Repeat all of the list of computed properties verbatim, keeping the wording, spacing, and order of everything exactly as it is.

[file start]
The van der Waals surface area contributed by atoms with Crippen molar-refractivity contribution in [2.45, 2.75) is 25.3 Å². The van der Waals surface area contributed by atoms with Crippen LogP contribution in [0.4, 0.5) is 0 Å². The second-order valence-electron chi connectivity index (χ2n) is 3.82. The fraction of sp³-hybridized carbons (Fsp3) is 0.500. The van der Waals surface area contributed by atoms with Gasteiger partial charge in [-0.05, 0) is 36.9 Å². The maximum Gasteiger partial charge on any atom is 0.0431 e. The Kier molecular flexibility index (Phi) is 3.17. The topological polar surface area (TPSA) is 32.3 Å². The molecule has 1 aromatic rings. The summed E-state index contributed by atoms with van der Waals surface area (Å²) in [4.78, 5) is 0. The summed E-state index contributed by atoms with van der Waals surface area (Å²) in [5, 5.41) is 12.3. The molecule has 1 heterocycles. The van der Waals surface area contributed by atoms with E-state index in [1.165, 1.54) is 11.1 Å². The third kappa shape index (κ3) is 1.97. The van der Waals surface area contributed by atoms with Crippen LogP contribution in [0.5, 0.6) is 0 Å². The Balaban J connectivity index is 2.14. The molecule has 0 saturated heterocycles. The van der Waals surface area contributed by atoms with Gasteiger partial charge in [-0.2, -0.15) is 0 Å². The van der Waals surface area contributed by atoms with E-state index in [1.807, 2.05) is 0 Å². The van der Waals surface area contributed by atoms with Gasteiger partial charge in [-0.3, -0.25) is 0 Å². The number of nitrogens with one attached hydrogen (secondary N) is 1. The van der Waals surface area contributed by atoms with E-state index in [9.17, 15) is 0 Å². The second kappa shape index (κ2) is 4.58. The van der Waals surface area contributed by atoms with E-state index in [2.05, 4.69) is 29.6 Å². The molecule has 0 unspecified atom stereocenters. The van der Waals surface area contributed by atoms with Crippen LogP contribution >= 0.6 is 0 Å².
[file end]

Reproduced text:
The van der Waals surface area contributed by atoms with Crippen molar-refractivity contribution in [2.45, 2.75) is 25.3 Å². The van der Waals surface area contributed by atoms with Crippen LogP contribution in [0.4, 0.5) is 0 Å². The second-order valence-electron chi connectivity index (χ2n) is 3.82. The fraction of sp³-hybridized carbons (Fsp3) is 0.500. The van der Waals surface area contributed by atoms with Gasteiger partial charge in [-0.05, 0) is 36.9 Å². The maximum Gasteiger partial charge on any atom is 0.0431 e. The Kier molecular flexibility index (Phi) is 3.17. The topological polar surface area (TPSA) is 32.3 Å². The molecule has 1 aromatic rings. The summed E-state index contributed by atoms with van der Waals surface area (Å²) in [4.78, 5) is 0. The summed E-state index contributed by atoms with van der Waals surface area (Å²) in [5, 5.41) is 12.3. The molecule has 1 heterocycles. The van der Waals surface area contributed by atoms with E-state index in [1.165, 1.54) is 11.1 Å². The third kappa shape index (κ3) is 1.97. The van der Waals surface area contributed by atoms with Crippen LogP contribution in [0.5, 0.6) is 0 Å². The Balaban J connectivity index is 2.14. The molecule has 0 saturated heterocycles. The van der Waals surface area contributed by atoms with Gasteiger partial charge in [-0.2, -0.15) is 0 Å². The van der Waals surface area contributed by atoms with E-state index in [1.807, 2.05) is 0 Å². The van der Waals surface area contributed by atoms with Gasteiger partial charge in [-0.3, -0.25) is 0 Å². The number of nitrogens with one attached hydrogen (secondary N) is 1. The van der Waals surface area contributed by atoms with E-state index in [9.17, 15) is 0 Å². The second kappa shape index (κ2) is 4.58. The van der Waals surface area contributed by atoms with E-state index in [2.05, 4.69) is 29.6 Å². The molecule has 0 unspecified atom stereocenters. The van der Waals surface area contributed by atoms with Crippen LogP contribution >= 0.6 is 0 Å².